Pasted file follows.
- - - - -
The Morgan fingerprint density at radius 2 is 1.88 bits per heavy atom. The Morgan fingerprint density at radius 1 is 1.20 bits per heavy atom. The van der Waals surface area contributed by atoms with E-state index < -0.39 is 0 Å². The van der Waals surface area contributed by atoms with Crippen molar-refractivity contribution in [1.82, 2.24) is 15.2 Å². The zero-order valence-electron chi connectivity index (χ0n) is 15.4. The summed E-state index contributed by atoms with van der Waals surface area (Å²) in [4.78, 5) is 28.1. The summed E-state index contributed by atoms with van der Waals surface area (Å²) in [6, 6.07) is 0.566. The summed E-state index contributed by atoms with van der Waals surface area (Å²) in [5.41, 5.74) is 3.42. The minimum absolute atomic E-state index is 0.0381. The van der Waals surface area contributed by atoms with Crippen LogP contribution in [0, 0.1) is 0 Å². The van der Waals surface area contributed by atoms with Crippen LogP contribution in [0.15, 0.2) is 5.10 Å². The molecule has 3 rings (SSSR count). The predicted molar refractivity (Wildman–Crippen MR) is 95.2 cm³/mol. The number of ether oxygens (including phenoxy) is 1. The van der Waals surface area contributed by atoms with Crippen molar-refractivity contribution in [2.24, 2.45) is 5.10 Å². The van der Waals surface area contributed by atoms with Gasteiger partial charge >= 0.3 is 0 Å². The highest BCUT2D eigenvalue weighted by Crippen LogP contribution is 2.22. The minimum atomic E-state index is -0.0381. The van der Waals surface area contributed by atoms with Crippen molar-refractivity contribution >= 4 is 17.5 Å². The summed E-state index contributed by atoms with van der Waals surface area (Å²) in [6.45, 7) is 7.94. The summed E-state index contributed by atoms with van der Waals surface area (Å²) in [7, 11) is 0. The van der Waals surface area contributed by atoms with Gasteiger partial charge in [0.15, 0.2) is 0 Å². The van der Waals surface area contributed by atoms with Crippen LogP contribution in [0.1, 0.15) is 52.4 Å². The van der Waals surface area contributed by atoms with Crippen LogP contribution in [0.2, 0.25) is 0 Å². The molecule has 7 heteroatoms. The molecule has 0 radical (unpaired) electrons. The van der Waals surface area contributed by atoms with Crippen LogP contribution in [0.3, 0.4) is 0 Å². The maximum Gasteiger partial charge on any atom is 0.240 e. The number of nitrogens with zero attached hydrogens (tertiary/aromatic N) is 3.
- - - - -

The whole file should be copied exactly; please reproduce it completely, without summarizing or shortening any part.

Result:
The Morgan fingerprint density at radius 2 is 1.88 bits per heavy atom. The Morgan fingerprint density at radius 1 is 1.20 bits per heavy atom. The van der Waals surface area contributed by atoms with E-state index < -0.39 is 0 Å². The van der Waals surface area contributed by atoms with Crippen molar-refractivity contribution in [1.82, 2.24) is 15.2 Å². The zero-order valence-electron chi connectivity index (χ0n) is 15.4. The summed E-state index contributed by atoms with van der Waals surface area (Å²) in [4.78, 5) is 28.1. The summed E-state index contributed by atoms with van der Waals surface area (Å²) in [6, 6.07) is 0.566. The summed E-state index contributed by atoms with van der Waals surface area (Å²) in [5.41, 5.74) is 3.42. The minimum absolute atomic E-state index is 0.0381. The van der Waals surface area contributed by atoms with Crippen LogP contribution in [0, 0.1) is 0 Å². The van der Waals surface area contributed by atoms with Crippen LogP contribution in [0.15, 0.2) is 5.10 Å². The molecule has 3 rings (SSSR count). The predicted molar refractivity (Wildman–Crippen MR) is 95.2 cm³/mol. The number of ether oxygens (including phenoxy) is 1. The van der Waals surface area contributed by atoms with Crippen molar-refractivity contribution in [2.24, 2.45) is 5.10 Å². The van der Waals surface area contributed by atoms with Gasteiger partial charge >= 0.3 is 0 Å². The highest BCUT2D eigenvalue weighted by Crippen LogP contribution is 2.22. The minimum atomic E-state index is -0.0381. The van der Waals surface area contributed by atoms with Crippen molar-refractivity contribution >= 4 is 17.5 Å². The summed E-state index contributed by atoms with van der Waals surface area (Å²) in [6.45, 7) is 7.94. The summed E-state index contributed by atoms with van der Waals surface area (Å²) in [7, 11) is 0. The van der Waals surface area contributed by atoms with Gasteiger partial charge in [0.15, 0.2) is 0 Å². The van der Waals surface area contributed by atoms with Crippen LogP contribution in [0.1, 0.15) is 52.4 Å². The van der Waals surface area contributed by atoms with Crippen LogP contribution in [0.2, 0.25) is 0 Å². The molecule has 7 heteroatoms. The molecule has 0 radical (unpaired) electrons. The van der Waals surface area contributed by atoms with Crippen LogP contribution in [0.3, 0.4) is 0 Å². The maximum Gasteiger partial charge on any atom is 0.240 e. The number of nitrogens with zero attached hydrogens (tertiary/aromatic N) is 3.